His wife threatened suicide the night before she killed herself because he wouldn't go with her to buy a quarter pound of cocaine, Thomas W. Randolph Jr. testified Thursday afternoon in his 2nd District Court trial.

Randolph, 34, of Roy, is charged with capital homicide in the Nov. 7, 1986, death of his wife, Rebecca Randolph. She was found, shot once in the head, in the bedroom of their Clearfield home.Randolph said his wife suffered from severe cocaine addiction and was abusing a variety of other drugs, including amphetamines, tranquilizers and alcohol. She would go on drug binges that lasted several days, he said, during which she wouldn't eat, sleep, or work.

She was on one of those binges the first week of November, he testified, and wanted to go to a bar in North Salt Lake with a friend to buy a quarter-pound of cocaine, partly for resale and partly for her own consumption.

Randolph told the jury he tried to talk his wife out of it and gave her an ultimatum that she had to decide by the next day, Nov. 7, whether she was going to continue her drug-oriented lifestyle or come and live with him and his son, resuming her role of wife and mother.

They argued on and off the evening of Nov. 6, he said, and when it became apparent that Becky Randolph wouldn't heed his advice and was still planning to go to the bar, "I told her to take her (wedding) ring off while she was whoring around down in the bars."

Her ring, police testified earlier, was found the next day on the window sill of the home, with a suicide note rolled up in it.

Randolph also testified that just before he left the house to return to his parents' home nearby where he was staying, he and his wife quarreled again, with Becky Randolph saying she wasn't happy and "she'd be better off just to take a gun and blow her head off."

Randolph said he didn't believe his wife was serious, but in his own fit of anger told her he was tired of hearing her make those kinds of threats and if she was going to do it, she should just go ahead and do it.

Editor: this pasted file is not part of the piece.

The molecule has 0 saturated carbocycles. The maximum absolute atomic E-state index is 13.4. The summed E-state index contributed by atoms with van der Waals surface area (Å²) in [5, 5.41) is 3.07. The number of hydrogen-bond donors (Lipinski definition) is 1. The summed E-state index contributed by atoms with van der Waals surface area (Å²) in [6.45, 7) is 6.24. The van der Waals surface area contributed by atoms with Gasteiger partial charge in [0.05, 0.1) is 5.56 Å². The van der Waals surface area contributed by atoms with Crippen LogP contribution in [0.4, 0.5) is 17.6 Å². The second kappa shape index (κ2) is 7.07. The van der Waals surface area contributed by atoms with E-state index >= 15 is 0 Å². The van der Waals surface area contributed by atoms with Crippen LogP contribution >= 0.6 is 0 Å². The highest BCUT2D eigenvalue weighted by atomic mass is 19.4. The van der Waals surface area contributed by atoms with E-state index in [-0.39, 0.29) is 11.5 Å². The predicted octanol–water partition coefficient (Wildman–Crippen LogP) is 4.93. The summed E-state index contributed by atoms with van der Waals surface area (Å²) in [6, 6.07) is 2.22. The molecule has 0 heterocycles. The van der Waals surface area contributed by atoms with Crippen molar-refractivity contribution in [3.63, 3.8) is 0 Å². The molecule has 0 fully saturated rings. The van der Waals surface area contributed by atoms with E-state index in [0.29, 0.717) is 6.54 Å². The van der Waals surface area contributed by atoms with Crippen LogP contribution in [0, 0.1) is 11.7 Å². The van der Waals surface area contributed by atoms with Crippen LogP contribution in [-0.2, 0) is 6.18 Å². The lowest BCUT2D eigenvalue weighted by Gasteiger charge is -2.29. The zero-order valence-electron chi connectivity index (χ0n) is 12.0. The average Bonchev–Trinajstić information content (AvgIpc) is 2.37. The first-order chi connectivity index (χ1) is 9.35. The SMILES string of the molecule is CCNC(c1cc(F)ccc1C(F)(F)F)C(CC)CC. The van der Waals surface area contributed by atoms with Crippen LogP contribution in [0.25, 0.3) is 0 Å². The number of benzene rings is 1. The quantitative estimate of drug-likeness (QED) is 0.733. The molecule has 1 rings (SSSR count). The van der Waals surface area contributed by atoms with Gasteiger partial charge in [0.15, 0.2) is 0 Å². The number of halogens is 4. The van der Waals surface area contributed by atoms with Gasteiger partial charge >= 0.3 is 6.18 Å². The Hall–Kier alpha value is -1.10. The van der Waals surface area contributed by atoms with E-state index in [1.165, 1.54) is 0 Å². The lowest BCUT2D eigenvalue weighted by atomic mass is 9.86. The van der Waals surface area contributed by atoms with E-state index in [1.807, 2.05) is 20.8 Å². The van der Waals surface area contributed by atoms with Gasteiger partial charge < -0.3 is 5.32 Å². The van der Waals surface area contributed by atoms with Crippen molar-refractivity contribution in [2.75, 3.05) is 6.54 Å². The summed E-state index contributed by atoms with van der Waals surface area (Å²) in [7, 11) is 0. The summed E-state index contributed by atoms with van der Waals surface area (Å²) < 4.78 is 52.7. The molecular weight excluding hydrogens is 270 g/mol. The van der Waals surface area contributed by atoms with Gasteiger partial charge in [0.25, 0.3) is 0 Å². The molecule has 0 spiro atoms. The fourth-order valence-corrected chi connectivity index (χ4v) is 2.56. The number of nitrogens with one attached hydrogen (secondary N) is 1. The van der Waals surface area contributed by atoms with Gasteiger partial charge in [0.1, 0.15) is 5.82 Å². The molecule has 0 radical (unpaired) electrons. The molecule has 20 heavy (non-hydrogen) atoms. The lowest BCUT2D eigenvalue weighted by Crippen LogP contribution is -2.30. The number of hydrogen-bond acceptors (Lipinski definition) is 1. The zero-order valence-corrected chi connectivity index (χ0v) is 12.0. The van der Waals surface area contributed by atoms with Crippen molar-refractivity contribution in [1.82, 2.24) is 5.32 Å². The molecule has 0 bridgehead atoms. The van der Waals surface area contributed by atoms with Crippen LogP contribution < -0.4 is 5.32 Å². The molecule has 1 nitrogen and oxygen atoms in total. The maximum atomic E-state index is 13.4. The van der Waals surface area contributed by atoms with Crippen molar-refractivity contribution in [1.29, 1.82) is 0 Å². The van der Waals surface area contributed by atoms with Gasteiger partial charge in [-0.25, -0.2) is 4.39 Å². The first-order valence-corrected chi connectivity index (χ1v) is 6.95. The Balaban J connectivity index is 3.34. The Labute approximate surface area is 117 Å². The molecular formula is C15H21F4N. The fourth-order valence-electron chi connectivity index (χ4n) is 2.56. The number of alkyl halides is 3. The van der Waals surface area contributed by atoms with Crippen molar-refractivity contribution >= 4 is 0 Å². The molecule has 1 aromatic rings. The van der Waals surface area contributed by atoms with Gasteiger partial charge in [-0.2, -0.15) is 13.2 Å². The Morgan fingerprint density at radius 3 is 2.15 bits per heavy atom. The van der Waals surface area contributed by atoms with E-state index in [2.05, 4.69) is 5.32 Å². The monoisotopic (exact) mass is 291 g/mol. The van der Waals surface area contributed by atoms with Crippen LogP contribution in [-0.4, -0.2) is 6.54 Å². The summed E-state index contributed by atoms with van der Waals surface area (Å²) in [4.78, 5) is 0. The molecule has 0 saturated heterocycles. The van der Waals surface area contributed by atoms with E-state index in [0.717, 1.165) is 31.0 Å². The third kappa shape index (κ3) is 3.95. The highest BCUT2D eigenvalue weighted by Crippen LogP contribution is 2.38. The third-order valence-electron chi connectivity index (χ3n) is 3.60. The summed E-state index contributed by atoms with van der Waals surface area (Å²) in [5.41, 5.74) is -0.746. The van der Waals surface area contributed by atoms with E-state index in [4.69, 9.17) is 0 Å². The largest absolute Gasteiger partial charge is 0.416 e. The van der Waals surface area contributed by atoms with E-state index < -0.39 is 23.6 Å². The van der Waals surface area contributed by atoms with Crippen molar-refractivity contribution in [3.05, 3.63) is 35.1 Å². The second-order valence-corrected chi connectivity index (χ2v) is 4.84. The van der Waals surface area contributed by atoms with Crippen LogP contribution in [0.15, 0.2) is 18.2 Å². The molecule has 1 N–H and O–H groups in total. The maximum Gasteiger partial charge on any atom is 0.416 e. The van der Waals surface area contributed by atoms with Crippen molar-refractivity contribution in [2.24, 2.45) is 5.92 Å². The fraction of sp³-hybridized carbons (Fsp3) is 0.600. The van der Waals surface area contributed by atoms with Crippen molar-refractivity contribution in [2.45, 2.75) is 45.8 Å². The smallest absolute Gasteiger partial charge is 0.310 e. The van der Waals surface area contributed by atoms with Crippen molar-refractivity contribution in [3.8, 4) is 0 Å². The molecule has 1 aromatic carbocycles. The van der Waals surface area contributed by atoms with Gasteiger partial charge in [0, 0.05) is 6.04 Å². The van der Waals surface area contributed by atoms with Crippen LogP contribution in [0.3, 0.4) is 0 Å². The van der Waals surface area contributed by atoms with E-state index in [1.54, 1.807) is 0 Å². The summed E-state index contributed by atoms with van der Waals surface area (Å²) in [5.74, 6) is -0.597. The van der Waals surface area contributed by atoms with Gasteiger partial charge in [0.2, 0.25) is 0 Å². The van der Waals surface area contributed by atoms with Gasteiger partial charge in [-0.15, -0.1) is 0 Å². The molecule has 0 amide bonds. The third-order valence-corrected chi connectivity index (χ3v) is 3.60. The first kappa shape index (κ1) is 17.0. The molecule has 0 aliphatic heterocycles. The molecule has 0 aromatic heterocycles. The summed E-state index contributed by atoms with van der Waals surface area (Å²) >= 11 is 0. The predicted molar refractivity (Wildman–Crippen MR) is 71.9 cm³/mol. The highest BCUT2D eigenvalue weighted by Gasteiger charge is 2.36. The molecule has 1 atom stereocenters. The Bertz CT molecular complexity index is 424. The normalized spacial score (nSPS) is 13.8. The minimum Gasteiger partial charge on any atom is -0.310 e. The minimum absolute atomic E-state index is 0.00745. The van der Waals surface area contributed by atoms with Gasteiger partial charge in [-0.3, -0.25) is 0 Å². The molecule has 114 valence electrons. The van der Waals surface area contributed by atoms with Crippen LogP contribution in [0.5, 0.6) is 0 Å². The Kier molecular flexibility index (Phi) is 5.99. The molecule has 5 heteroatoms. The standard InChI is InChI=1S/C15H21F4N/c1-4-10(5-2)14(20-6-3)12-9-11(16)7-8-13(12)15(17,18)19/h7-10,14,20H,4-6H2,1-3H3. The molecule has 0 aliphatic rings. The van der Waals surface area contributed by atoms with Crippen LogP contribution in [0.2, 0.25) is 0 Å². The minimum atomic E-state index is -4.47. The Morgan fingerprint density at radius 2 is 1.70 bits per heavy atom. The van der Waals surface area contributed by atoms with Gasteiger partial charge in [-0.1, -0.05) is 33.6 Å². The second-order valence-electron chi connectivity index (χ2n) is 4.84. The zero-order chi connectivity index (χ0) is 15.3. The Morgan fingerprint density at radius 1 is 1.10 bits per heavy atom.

At that point in the trial, Judge Rodney S. Page recessed for the day. Randolph will resume his testimony Friday. The case could go to the jury Friday afternoon.

In addition to deciding if he is guilty or innocent, the jury has to determine if the death penalty is warranted.

Prosecutors maintain Randolph plotted for months during the summer of 1986 to kill his wife and collect more than a quarter million dollars in insurance benefits.

Earlier in his testimony, Randolph said his wife had a drug and alcohol problem for years, admitting he also had a cocaine addiction problem. "She (Becky) became horribly addicted to cocaine, to smoking it," he said. "Her and I both, her and I both."

As for the large insurance policies he carried on his wife, Tom Randolph said some of them were policies he carried on his former wife, and he simply switched them over to Becky when he married her.

He took out some additional policies on her and himself, he testified, adding he has always been a believer in insurance. He said he struggled to keep the policies in force and pay their premiums, even when they faced bankruptcy, because he feared with his own drug abuse problem and his record of getting speeding tickets, he wouldn't be able to buy new policies.

Randolph dismissed the testimony of the prosecution's key witness, Eric Tarantino, as a lie.

"It's not just incorrect, it's a lie. It's all a lie," Randolph said of Tarantino's statements that the two of them spent several months before Becky Randolph's death rehearsing ways to kill her and make it look accidental.